#5: Yes, it’s very pricey, too
Real talk time, but yes, this thing also comes with a *whopping* price tag, clocking in at around $500 for each half of the overall set. No doubt that eye-watering sum will be a considerable barrier for many collectors (and firmly puts to bed any notion that this is a toy designed with anyone but adults in mind). However, it’s not entirely unexpected, given the Diaclone line has never been the cheapest of endeavours to begin with, and considering the size of both halves compared to the rest of the roster. It’s worth noting that the parts count on DA-95 (and, by extension, DA-100) is off the chain, too – far greater than anything you would typically expect from a mainline or even a Masterpiece-level Transformers toy. This goes some way to explaining the enormous asking price, even if it doesn’t make it any more palatable for many, I’m sure.
#4: It’s also chock-full of play value
Perhaps the more important conversation beyond “How much does it cost?” is “How much do you get for your money?”. In that regard, I honestly believe it’s quite a lot! After getting my hands on DA-95 this week for a photo gallery, I was blown away by how many gimmicks and features are stuffed into the design and how much fun the whole thing is as a result. There are hidden compartments, motorised elements, flip-out guns and missiles and secret vehicles aplenty, and a lot more play value besides. But don’t take my word for it; just check out TakaraTomy’s video about DA-95 here:
Oh, and here’s DA-100 to further whet your appetite!
#3: There is a reissue on the way
Well, what if you’re just discovering some of this information now and missed the boat on DA-95? It’s a genuine consideration, especially as modern Diaclone carries a hefty aftermarket late tax if you don’t pick up new releases as soon as they drop! Fortunately, we’re about to receive only one of several reissues we’ve seen since the new iteration of the line began, with the other notable example being DA-01 Dia-Battles. Word is it should drop in December of this year, so if you’ve yet to board the Dia-train, now could be your time.
#2: There are also some expansion packs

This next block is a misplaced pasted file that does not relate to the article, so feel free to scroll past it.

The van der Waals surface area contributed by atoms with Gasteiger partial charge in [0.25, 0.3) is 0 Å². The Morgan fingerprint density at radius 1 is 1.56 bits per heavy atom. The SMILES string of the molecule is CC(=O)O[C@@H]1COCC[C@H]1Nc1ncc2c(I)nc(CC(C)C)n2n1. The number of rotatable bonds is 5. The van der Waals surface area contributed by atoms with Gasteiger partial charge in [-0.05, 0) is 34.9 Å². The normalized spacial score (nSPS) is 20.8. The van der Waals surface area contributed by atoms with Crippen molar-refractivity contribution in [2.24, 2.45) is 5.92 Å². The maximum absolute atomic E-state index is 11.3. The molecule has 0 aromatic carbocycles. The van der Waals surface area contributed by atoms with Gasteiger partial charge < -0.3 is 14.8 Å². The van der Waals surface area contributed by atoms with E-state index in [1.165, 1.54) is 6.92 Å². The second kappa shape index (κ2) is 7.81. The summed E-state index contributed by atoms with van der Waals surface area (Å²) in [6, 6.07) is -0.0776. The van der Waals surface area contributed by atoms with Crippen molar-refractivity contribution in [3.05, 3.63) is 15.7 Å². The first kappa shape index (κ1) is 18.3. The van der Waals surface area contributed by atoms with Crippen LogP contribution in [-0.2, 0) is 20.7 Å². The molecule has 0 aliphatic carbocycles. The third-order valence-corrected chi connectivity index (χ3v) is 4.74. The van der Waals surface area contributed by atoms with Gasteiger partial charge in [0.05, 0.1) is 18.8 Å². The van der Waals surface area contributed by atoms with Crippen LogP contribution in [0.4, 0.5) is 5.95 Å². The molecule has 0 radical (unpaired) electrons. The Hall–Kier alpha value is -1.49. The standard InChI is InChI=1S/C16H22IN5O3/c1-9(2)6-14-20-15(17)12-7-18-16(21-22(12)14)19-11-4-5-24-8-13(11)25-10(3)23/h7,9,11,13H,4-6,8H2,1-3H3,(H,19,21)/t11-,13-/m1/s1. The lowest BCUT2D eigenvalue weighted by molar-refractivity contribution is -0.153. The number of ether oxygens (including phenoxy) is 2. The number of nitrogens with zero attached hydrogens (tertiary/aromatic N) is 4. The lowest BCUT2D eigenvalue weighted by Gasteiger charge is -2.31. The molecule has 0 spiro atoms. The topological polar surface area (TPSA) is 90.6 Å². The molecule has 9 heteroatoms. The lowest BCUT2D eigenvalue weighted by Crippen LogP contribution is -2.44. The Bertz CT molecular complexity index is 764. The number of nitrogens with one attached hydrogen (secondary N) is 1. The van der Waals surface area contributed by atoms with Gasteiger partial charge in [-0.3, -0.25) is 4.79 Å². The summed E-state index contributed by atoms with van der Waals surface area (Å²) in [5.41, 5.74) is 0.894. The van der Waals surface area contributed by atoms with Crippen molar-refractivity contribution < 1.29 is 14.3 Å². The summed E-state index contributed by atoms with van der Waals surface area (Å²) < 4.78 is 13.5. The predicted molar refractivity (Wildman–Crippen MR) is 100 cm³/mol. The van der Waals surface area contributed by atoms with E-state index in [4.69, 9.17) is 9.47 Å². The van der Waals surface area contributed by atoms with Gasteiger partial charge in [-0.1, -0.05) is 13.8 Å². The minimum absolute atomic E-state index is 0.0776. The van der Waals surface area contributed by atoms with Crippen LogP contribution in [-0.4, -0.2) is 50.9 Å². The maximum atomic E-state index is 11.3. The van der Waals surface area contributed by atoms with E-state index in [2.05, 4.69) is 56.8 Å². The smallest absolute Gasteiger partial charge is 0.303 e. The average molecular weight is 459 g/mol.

Suppose the incredible combo of DA-95 and DA-100 isn’t quite enough for you (or expensive enough already!). In that case, you can add more into the mix with several other Diaclone releases and expansion packs. The first of these is DA-93, which, amongst other bits, includes another of the small track vehicles which stow away inside the rear of DA-95, one of which already comes with the main figure. DA-96 is another copy of the fighter ship included with DA-95 and stows away inside the main chest compartment. DA-97 includes another jet and a hook accessory that clips onto DA-95’s main cannon for an extra spot of playability. DA-98 is a ‘reinforcement’ set with several guns and cannons to pad out DA-95’s battle configuration. Finally, DA-99 is an extension set for the ‘deck’ of DA-95’s vehicle form, again including a few extra guns. Will there be more? I expect a few sets to add onto DA-100 as well, no doubt.
#1: It’s absolutely *incredible*
Admittedly, the final point isn’t something that’s ever been called into question. Still, it is worth stating in case it isn’t absolutely clear – this is a simply astonishing figure that, in this writer’s humble opinion, is a must-buy for anyone who is even slightly interested in the new Diaclone line. The price is a massive hurdle to overcome, but in terms of sheer play value, quality of materials and execution of design, you get a significant bang for your buck. It’s an extraordinary achievement on TakaraTomy’s part and represents what may well be the peak of this toy line, at least for many years to come. Roll on DA-100!
So that’s our list! Are you excited for the Great Robot Base?